4. A suspension system according to claim 3 further comprising a third left gas spring and a third right gas spring respectively disposed along left-side and right-side portions of the front axle.
5. A suspension system according to claim 3, wherein the controller is further adapted to:
store a front axle to rear axle articulation offset threshold;
calculate a front axle to first rear axle articulation offset (FRAAO) based at least in part on said one or more relative distances;
compare said FRAAO to said front to rear axle articulation offset threshold; and,
upon determining that said FRAAO is less than said front to rear axle articulation offset threshold, said controller adapted to adjust said leveled orientation of the associated sprung mass by actuating said control device to selectively inflate or deflate one or more of said gas springs; or,
upon determining that said FRAAO is one of equal to or greater than said front to rear axle articulation offset threshold, said controller adapted to one of ignore said condition for adjusting said leveled orientation of the associated sprung mass and delay adjusting said leveled orientation of the associated sprung mass until each of said RAVO, said RAAO and said FRAAO is less than said respective vertical offset threshold, said articulation offset threshold and said front to rear axle articulation offset threshold.
6. A suspension system according to claim 5, wherein at least one of said vertical offset threshold, said articulation offset threshold and said front to rear axle articulation offset threshold is variable based at least in part on one or more of a speed of the associated vehicle, a load of the associated sprung mass, and an ambient temperature of an associated environment of the associated vehicle.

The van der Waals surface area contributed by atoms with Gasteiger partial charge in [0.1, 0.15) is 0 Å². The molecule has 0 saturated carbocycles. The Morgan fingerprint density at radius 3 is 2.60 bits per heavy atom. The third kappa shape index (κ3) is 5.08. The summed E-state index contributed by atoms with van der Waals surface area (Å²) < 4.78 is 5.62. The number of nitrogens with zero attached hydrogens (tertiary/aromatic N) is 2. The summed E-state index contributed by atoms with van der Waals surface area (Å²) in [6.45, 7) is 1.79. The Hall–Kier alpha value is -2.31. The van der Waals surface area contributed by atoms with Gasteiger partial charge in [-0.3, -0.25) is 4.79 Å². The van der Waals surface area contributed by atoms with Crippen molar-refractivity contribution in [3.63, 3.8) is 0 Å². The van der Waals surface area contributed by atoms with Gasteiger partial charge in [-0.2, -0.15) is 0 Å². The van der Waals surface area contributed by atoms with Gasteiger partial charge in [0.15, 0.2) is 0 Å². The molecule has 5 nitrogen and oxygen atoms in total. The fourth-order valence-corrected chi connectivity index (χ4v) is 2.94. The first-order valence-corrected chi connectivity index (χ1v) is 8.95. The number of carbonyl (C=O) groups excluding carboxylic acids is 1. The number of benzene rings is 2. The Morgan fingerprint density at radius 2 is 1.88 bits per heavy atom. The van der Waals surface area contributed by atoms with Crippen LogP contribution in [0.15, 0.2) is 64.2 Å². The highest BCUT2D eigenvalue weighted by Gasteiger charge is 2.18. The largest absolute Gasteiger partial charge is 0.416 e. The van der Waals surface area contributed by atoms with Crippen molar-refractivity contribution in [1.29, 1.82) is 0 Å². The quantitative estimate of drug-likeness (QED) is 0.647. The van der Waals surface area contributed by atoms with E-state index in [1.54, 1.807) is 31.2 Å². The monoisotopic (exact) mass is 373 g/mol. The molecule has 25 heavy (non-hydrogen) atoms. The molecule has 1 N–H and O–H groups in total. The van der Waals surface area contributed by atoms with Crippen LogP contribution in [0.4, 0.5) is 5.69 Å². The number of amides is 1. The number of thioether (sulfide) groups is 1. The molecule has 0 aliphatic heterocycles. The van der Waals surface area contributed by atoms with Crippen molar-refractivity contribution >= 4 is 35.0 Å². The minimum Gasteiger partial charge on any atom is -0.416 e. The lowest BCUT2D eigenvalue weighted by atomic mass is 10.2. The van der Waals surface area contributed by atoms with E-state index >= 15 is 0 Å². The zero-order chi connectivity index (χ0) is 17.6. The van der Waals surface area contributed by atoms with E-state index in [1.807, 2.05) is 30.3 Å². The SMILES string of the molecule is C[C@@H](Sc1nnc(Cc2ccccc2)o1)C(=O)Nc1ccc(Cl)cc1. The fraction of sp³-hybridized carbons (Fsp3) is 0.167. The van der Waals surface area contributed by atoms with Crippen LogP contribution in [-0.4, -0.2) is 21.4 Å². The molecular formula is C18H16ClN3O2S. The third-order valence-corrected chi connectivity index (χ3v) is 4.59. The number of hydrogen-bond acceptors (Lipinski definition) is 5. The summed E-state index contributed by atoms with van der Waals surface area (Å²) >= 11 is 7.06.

7. A suspension system according to claim 3, wherein said controller is adapted to determine that said condition exists for adjusting said leveled orientation based at least in part on said one or more relative distances between the associated sprung mass and the front axle.
8. A suspension system according to claim 7, wherein the controller is further adapted to calculate a left-side rear axle height average (LSA) and a right-side rear axle height average (RSA) based at least in part on said one or more relative distances.
9. A suspension system according to claim 8, wherein said controller is adapted to calculate said FRAAO based at least in part on said LSA and said RSA.
10. A suspension system according to claim 9, wherein the controller is further adapted to:
store a LSA target height and a RSA target height; and
upon determining that each of said RAVO, said RAAO and said FRAAO is less than said respective vertical offset threshold, said articulation offset threshold and said front to rear axle articulation offset threshold, said controller adapted to actuate said control device to selectively inflate or deflate one or more of said gas springs until said LSA and said RSA approximately reach said LSA and said RSA target heights.